Gone are the days dominated by ‘contouring’ in the beauty world. The trend has shifted, capturing the attention of beauty enthusiasts with a new makeup technique known as ‘baking’ or ‘cooking.’ Contrary to its culinary connotation, this buzzworthy term refers to a makeup application method that achieves a flawless look with a stunning, highlighted finish. If you’re unsure about the hype surrounding baking or cooking, read on to find out more.
What Is Baking/Cooking Of Makeup?
Firstly, let me clarify that makeup baking or cooking is not a recent trend; it’s an old-school, grandmother-approved technique that has made a significant comeback! This method has been part of the makeup scene for a while, often used by drag queens to set and highlight stage makeup, concealing bruises and sculpting the face. Renowned for its effectiveness in achieving a crease-less, fully covered, and long-lasting finish, makeup baking has resurged with the popularity of highlighting and contouring. Creating a baked face aligns with highlighting but opts for a matte finish instead of shimmer. (1) (2)
Things You Need To Bake Your Face
So, what makeup tools and ingredients can give you a perfectly baked face? Don’t worry! You do not need to burn your pocket to buy any luxury item. Instead, keep a few everyday makeup products and tools in your beauty arsenal, and you will be good to go. Here is a list:
- A well-hydrating moisturizer
- A good eye cream
- A full-coverage concealer (one shade lighter than your actual skin tone)
- A translucent loose-setting powder (one shade lighter than your actual skin tone)
- A high-quality pressed powder
- A large, fluffy dome brush
- A blending sponge
- A wedge sponge
Synopsis Of Makeup Baking/Cooking
And now, here is a summary (we will be doing a separate post for the detailed step-by-step method of makeup baking) of the procedure that you need to follow to get your makeup as well as face baked:
Start with hydrating your face by applying moisturizer generously. Also, massage the eye cream into your eye areas. Once the base is ready, apply concealer to the areas under your eyes in a triangular shape. If you have issues like eye bags, dark circles, etc., blend the concealer seamlessly into your skin with the blending sponge. Also, apply some more to your forehead, nose, and chin to highlight. Then, apply a thick layer of translucent powder to the under-eye areas, the nose’s center, and the jawbone’s top with the damp wedge sponge. Allow your face to ‘bake’ or ‘cook’ for 15-20 minutes (also called the ‘baking time’). After that, dust the extra powder off your face with the fluffy brush. Apply the pressed powder and soften the harsh edges (if any) with the damp blending sponge. You are ‘baked’ now!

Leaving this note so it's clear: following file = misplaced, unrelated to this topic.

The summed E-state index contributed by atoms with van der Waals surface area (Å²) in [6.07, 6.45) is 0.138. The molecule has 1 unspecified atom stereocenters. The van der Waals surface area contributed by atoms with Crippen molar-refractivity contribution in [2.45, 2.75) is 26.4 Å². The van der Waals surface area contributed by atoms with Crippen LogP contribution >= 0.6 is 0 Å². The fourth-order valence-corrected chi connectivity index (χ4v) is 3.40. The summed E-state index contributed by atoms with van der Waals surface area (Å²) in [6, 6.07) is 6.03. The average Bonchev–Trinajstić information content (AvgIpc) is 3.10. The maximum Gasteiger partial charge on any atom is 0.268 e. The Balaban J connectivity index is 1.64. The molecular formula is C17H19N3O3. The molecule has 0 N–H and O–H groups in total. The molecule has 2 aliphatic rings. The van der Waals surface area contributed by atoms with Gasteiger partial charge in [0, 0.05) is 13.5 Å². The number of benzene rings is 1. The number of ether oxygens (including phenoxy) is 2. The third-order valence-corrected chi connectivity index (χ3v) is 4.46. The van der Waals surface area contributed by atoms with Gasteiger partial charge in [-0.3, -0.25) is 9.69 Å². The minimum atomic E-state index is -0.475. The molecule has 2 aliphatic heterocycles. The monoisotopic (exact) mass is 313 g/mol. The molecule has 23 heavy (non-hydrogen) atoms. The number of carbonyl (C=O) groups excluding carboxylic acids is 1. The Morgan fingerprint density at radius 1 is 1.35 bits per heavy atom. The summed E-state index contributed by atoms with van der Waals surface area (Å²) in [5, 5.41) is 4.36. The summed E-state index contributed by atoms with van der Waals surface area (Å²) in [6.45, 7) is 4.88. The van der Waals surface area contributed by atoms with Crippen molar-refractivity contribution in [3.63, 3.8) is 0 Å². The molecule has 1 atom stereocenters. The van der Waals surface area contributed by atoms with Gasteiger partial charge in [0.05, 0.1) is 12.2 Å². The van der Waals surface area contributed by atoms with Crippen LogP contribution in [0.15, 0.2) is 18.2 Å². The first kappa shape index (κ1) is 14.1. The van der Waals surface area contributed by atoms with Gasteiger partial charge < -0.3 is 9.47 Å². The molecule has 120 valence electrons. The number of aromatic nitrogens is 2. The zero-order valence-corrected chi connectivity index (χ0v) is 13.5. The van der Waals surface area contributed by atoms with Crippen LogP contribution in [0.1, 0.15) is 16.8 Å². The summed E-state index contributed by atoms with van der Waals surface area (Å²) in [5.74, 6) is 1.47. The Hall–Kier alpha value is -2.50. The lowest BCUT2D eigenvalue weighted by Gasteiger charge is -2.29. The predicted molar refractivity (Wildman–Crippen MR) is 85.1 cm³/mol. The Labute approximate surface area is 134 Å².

How Does Baking/Cooking Of Face Work?
The theory of makeup baking is pretty simple. As you let loads of loose powder sit on the top of the concealer underneath your eyes, and for a considerably longer time, the entire makeup is melted onto your face by the heat of your body and the natural oils of your skin. To be more precise, the makeup products melt into your skin and are oxidized by the air, thereby altering the tone and texture of your skin. The trick is to apply a lot of powder (if possible, layer them on the concealer) to facilitate the process.
Pros Of Baking / Cooking Your Face
- Reduces signs of aging (fine lines, wrinkles, etc.) and prevents creasing
- Offers excellent coverage to hide all spots and blemishes
- Highlights different parts of the face, including forehead, nose, chin, jawline, etc.
- Sets the entire makeup to give a flawless yet natural finish
- It keeps the skin matte all day long
Cons Of Baking / Cooking Your Face
- It needs us to put multiple layers of products on our faces, which is quite annoying.
- The use of loads of heavy powder makes it a heavy-handed makeup technique
- Application of too much powder might cause skin dryness
- It takes a lot of time, which makes it a not-so-good-choice, especially if you are in a hurry
The beauty world has shifted from ‘contouring’ to the buzzworthy trend of ‘baking’ or ‘cooking’ makeup, offering a flawless look with a stunning highlighted finish. This technique, which is not new but is making a comeback, was historically used by drag queens for stage makeup. The process involves setting concealer with loose powder, allowing it to ‘bake’ or ‘cook’ for 15-20 minutes for a crease-less, long-lasting finish. The pros include reducing signs of aging and offering excellent coverage, but the cons include a time-consuming application and potential skin dryness.